Preview Response

Justice / Social Sciences

Donald Hay

Emeritus Fellow, Jesus College, University of Oxford


I found the preview very clear and helpful. Here are some connections with my current academic preoccupations:

  • Is the desire for justice a fundamental human characteristic, and if so, what is its origin? How might a Christian understanding relate to those of evolutionary psychology and social constructionism?
  • What can ‘justice’ contribute to the resolution of issues where the effects are intergenerational e.g the effects of climate change, government fiscal deficits
  • How does the biblical understanding of justice in the context of covenant relate to justice in the context of contract?
  • Justice is a major theme of contemporary political philosophy: e.g .Rawls, The theory of justice, Sen, The idea of justice, and the immense literatures that these and other writers have provoked . There are contrasting approaches: a focus on transcendental conceptions of justice (principles of justice as the foundations of a just society) versus comparative conceptions (seeking ways to evaluate change without any particular vision of the ‘good society’); or a focus on the institutions of a just society versus the rules of just behaviour. Where does a Christian understanding of justice fit into this intellectual context – if at all?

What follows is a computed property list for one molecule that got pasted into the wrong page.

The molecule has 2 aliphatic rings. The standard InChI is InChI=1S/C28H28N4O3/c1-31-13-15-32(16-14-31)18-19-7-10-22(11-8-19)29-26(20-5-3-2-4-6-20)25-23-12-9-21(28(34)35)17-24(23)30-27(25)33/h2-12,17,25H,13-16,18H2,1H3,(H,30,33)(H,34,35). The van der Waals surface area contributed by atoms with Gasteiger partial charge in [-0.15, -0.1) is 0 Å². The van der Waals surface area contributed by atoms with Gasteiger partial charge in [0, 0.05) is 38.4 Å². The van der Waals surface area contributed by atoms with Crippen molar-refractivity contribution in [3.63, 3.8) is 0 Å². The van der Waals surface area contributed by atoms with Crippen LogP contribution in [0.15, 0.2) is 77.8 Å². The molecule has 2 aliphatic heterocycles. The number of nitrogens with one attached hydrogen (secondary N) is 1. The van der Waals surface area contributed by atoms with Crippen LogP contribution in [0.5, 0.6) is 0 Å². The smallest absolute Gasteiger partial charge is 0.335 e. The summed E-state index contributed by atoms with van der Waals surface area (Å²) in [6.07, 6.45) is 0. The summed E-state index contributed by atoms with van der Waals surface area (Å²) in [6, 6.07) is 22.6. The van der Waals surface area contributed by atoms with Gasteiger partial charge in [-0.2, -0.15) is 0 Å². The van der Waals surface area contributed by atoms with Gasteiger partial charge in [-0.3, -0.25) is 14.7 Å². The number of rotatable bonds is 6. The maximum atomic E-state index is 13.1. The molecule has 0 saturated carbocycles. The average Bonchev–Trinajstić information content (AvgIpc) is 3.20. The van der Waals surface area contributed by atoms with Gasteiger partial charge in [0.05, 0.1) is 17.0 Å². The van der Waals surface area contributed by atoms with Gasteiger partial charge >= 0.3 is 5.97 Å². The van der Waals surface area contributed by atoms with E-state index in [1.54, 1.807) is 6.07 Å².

• The Biblical concept of justice appears to emphasise ‘second order justice’ – that is putting wrongs right. This may involve punishments but often focusses on restitution (as in the OT Law). But there are also powerful themes around forgiveness, reconciliation, salvation, restoration, which lie at the heart of the Gospel. These themes seem to be absent from much contemporary secular writing about justice.